An iridescent green cone appears to levitate a few centimeters above its royal purple background like a fairytale wizard’s hat. But this is a replica of a shark-toothed head of a drill capable of spinning through rock as the literal cutting edge in the extraction of oil from the earth. Its sensually shimmering color comes from thick coats of automobile paint. A mundane industrial tool reimagined as a talisman of miracles—even magic.
After the galleries, in the Art Jameel Shop, Vali points out Alessandro Balteo-Yazbeck’s “Last Oil Barrel.” At 3.5 centimeters tall, it’s a quite miniature wooden oil barrel, painted black. Alongside it sits a display that shows, in real time, the market price of a barrel of the real stuff. “The financial industry is one important technology that oil has produced and enabled,” says Vali. “That realization makes clear that the value of oil is not absolute. It is a part of the social relationship. This financial system, it’s an abstraction that we create amongst ourselves.”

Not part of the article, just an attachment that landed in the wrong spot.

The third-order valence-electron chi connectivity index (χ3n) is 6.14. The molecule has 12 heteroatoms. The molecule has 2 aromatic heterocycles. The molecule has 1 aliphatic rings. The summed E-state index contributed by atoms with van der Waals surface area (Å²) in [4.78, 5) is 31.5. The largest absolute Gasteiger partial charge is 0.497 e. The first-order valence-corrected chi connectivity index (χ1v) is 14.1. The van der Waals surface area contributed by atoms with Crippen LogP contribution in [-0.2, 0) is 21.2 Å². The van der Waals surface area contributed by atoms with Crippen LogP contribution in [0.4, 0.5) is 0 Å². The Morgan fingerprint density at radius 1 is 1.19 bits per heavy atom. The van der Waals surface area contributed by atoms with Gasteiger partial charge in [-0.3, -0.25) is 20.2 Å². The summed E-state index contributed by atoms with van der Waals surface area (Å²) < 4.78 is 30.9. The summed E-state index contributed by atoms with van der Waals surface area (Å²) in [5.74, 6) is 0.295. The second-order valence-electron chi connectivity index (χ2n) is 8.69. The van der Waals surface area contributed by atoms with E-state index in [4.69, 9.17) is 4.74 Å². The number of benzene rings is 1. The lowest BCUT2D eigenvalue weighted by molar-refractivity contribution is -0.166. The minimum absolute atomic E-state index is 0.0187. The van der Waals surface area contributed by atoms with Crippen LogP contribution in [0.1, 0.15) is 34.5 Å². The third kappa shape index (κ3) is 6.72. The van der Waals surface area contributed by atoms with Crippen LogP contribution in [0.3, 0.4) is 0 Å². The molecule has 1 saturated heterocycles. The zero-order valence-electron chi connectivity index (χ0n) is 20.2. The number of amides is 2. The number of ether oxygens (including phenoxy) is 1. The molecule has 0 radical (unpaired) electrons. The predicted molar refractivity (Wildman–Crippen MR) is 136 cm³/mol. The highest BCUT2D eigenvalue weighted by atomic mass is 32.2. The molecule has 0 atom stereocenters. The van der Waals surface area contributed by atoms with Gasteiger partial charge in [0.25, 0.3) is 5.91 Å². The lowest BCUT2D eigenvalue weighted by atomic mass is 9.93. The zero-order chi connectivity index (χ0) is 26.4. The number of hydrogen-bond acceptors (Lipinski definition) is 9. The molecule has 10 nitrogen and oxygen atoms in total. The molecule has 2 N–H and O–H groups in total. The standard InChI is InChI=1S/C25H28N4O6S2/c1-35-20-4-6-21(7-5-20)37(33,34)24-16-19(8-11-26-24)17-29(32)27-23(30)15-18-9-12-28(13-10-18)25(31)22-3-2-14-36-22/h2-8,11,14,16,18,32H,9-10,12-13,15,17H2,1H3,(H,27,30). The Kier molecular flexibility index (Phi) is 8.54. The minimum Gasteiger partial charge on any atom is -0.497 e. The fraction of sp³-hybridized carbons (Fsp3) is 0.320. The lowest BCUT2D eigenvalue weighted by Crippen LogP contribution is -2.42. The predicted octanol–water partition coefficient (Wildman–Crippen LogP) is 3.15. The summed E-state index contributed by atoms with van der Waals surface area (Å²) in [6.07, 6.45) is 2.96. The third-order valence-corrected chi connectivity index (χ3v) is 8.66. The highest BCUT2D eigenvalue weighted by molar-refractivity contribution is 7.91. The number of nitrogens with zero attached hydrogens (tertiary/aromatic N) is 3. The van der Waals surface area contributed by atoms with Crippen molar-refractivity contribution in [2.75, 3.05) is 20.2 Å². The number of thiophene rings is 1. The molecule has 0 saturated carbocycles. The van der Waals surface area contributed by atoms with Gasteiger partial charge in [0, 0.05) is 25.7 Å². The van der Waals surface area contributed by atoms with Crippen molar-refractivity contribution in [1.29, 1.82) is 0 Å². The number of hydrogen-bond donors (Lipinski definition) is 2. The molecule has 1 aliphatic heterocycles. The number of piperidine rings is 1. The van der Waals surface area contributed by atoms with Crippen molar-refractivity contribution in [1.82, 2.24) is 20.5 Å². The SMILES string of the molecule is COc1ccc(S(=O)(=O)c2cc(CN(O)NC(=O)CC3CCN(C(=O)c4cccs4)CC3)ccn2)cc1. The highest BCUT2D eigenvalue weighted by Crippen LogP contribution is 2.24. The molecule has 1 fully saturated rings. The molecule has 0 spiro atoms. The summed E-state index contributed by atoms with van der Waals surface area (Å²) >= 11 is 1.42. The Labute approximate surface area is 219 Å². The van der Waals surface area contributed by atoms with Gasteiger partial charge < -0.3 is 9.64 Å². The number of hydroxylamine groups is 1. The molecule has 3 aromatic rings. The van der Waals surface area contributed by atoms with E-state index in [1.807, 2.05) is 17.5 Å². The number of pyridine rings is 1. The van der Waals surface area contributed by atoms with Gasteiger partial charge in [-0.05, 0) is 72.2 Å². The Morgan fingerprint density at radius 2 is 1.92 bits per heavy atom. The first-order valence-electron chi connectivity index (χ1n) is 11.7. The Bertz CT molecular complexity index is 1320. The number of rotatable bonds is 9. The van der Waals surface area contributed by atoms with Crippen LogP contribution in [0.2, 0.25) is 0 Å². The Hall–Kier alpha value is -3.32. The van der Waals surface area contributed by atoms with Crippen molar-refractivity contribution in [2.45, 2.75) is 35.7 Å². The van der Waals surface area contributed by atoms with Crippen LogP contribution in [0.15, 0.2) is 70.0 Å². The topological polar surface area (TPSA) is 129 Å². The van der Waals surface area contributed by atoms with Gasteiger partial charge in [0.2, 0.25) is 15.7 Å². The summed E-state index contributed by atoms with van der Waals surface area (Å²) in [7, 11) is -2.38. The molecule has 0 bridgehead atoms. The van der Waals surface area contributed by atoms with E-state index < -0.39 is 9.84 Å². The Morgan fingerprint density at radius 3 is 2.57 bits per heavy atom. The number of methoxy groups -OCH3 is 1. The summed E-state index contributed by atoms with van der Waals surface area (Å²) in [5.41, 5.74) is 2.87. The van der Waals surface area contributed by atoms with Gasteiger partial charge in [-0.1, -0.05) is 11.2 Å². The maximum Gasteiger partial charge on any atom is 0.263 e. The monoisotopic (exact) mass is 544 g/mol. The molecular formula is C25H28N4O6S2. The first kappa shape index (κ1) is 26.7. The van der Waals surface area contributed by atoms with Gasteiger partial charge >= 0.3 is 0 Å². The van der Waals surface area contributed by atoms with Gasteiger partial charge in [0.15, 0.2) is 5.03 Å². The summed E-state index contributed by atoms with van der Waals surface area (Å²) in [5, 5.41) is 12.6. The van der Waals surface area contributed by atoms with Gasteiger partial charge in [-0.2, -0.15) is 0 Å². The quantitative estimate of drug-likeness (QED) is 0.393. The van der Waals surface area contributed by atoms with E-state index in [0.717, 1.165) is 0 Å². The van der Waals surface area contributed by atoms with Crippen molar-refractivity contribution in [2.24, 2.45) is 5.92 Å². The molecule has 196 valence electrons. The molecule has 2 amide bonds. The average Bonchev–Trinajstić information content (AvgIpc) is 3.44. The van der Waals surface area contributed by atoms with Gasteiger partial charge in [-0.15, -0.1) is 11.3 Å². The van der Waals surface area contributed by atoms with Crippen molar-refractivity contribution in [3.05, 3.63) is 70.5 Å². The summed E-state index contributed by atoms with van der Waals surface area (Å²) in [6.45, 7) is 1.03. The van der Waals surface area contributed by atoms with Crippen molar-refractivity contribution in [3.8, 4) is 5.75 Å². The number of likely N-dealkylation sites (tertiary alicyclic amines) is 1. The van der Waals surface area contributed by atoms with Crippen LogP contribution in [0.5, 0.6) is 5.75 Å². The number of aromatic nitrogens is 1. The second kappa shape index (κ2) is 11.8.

The history of oil refracted in “Crude” is, Vali notes, “not authoritative, it’s not linear, and it’s not continuous or smooth. It is inherently a crude history.” From the magical and talismanic to the ironic and skeptical, it’s not unlike the wider world’s view of this era-defining commodity.